steve murrells

Co-op CEO Steve Murrells warned action was needed to lift the pressure facing high street businesses

The Co-op has swung its weight behind Tesco’s plans for an online sales tax, as pressure grows on chancellor Sajid Javid to level the playing field between bricks & mortar and online companies.

The retailer confirmed today it supported the proposals for what has been billed as an Amazon Tax, with CEO Steve Murrells warning action was needed to try to lift the pressure facing high street businesses.

Tesco CEO Dave Lewis has called on the government to cut business rates by 20%, funded by a 2% levy on online retail sales.

Over the weekend the Press Association reported Tesco finance chief Alan Stewart had written to rivals asking them to support the plans publicly.

A spokesman for the Co-op told The Grocer it was in support of an online tax.

Would an ‘Amazon tax’ really benefit the high street?

In a statement Murrells said: ’There’s not a week goes by when another household name either announces it’s closing or markedly reducing its presence on the high street.

‘There is clearly a reset occurring on the high street and as has always been the case, businesses need to evolve in line with their customers and their customers’ needs.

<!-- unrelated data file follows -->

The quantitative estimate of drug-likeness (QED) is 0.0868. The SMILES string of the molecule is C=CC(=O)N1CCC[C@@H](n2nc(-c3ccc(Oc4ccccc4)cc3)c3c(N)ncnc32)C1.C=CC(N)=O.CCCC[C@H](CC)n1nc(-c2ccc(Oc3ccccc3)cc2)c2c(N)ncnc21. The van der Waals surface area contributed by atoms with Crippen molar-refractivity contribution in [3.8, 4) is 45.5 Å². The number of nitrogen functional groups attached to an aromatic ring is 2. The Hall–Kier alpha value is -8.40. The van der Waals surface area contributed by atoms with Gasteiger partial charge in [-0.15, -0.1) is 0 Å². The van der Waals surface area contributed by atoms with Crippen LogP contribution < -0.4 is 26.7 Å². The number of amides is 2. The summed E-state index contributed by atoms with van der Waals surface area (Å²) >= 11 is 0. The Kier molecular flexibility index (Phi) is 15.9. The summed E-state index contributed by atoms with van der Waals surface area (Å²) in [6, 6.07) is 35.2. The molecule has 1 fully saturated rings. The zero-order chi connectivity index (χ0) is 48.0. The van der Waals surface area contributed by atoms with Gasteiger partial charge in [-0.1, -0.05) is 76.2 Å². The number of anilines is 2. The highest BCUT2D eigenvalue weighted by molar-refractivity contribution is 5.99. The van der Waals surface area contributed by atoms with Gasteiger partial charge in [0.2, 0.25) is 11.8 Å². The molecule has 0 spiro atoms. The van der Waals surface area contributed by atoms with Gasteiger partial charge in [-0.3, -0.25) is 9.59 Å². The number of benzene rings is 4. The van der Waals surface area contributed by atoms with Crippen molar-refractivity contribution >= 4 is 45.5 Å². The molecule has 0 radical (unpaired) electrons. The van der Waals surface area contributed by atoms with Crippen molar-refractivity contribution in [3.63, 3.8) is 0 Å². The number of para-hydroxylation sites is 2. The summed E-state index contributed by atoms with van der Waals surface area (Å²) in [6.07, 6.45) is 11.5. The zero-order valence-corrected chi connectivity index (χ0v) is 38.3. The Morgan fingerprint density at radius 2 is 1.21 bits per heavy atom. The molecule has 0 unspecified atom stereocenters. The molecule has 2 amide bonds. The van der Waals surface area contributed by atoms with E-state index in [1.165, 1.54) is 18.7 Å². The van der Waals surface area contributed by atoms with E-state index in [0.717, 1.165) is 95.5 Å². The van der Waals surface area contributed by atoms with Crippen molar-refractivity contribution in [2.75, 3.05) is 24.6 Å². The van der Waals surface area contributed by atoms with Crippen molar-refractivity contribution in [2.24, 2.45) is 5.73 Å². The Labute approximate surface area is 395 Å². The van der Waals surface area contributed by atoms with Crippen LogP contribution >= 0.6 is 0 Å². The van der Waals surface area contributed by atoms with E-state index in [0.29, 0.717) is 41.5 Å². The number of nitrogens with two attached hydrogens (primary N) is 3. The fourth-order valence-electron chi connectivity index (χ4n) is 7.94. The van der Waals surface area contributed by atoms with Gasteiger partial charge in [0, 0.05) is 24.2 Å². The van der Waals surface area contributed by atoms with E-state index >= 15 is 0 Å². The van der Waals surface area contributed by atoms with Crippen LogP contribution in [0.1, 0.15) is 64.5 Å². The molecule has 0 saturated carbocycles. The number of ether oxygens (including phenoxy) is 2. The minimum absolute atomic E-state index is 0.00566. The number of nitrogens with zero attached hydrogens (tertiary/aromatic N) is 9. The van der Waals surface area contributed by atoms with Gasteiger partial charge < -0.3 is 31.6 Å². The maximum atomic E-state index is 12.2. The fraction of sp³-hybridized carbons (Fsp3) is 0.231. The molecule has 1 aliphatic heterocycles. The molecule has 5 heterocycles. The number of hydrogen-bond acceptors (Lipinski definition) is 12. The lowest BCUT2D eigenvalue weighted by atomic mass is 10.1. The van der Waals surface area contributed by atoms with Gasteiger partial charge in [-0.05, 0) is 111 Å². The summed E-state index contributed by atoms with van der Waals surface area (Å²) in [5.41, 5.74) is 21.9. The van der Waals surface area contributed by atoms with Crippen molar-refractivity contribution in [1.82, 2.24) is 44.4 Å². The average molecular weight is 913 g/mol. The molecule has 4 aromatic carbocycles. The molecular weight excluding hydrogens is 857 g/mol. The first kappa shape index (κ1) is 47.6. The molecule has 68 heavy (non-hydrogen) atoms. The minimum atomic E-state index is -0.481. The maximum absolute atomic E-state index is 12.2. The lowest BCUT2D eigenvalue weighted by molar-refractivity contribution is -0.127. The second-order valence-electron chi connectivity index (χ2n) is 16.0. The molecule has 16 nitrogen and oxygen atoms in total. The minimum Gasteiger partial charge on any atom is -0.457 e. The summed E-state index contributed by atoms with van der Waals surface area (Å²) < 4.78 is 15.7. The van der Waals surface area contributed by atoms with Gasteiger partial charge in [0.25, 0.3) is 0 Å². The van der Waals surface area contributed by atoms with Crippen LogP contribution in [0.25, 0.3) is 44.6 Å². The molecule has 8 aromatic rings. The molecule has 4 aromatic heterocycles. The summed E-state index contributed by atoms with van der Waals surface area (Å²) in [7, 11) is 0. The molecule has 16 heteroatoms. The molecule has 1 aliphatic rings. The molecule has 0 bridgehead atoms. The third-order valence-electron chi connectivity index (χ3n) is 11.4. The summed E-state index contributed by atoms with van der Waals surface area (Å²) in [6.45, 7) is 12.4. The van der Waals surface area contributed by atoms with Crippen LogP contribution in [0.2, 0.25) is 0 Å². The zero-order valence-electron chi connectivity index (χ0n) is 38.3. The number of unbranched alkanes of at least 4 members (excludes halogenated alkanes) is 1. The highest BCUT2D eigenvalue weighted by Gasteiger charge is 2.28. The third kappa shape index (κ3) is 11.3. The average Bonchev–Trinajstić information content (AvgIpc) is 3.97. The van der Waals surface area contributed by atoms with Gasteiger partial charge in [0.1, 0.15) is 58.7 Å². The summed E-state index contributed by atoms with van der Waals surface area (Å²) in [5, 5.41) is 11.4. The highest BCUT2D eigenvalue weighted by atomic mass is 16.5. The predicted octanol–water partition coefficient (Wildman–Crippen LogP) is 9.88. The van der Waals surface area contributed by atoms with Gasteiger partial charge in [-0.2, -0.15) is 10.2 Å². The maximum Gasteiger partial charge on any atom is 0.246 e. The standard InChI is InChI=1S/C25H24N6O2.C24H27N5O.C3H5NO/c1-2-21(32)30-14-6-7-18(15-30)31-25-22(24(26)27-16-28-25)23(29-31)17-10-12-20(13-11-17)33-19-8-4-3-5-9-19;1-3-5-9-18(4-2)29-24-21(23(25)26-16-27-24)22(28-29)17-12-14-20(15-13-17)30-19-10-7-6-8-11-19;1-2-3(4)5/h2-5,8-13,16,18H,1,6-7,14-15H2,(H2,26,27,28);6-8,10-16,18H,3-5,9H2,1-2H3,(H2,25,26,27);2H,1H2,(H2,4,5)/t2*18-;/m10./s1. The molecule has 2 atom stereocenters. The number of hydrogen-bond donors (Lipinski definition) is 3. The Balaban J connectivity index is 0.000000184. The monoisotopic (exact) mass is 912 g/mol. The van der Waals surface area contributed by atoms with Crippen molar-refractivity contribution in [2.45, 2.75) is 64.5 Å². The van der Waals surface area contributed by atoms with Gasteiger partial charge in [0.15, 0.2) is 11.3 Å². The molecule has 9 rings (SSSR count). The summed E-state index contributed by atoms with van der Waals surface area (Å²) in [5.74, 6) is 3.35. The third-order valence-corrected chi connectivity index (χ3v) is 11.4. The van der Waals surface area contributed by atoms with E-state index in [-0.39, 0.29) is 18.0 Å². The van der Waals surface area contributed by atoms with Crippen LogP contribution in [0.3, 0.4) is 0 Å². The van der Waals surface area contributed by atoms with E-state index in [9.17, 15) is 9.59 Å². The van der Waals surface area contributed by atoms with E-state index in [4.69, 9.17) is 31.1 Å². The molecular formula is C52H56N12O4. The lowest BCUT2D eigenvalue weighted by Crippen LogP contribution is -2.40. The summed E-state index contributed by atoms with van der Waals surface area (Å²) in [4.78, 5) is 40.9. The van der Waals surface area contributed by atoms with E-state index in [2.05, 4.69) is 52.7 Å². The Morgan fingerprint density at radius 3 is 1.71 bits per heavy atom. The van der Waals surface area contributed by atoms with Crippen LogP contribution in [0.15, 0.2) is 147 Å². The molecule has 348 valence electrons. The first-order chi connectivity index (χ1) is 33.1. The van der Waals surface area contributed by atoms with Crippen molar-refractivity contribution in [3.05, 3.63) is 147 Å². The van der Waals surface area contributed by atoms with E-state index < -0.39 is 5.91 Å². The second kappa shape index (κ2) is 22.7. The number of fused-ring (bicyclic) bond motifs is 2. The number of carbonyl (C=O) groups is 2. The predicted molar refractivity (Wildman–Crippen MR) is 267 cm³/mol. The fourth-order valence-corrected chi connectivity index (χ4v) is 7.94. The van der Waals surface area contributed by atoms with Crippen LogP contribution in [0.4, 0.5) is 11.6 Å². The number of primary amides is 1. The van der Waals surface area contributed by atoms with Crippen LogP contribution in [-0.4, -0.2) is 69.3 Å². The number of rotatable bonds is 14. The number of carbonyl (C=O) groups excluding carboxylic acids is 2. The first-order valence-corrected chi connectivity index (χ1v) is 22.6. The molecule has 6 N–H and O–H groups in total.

‘But there is a bigger picture here. Derelict and abandoned high streets doesn’t only tell a tale of lost jobs and reduced economic activity in our town and city centres. It tells a tale of spaces that were once positively used to connect people physically with their town and each other.’

In March, Lewis warned hundreds of thousands of jobs would be lost unless the government acts to help the retail sector.

He told the British Chambers of Commerce conference in London of his “anger” that ministers failed to regard retail as “strategically important” to the economy.

Last week Tesco announced it was cutting 4,500 jobs across its store estate in a fresh round of changes, focused mainly on its 153 Metro stores.

However, Tesco’s plans for an online tax has split retailers, with the BRC claiming it would hit the growth prospects of retailers themselves, with online being one of the key areas for expansion.

New PM Boris Johnson has called the tax disparity between bricks & mortar companies and online giants “deeply unfair”.

In the run-up to his election as leader he said: “I think it’s deeply unfair that high street businesses are paying tax through the nose… whereas the internet giants, the FANGs - Facebook, Amazon, Netflix and Google - are paying virtually nothing.”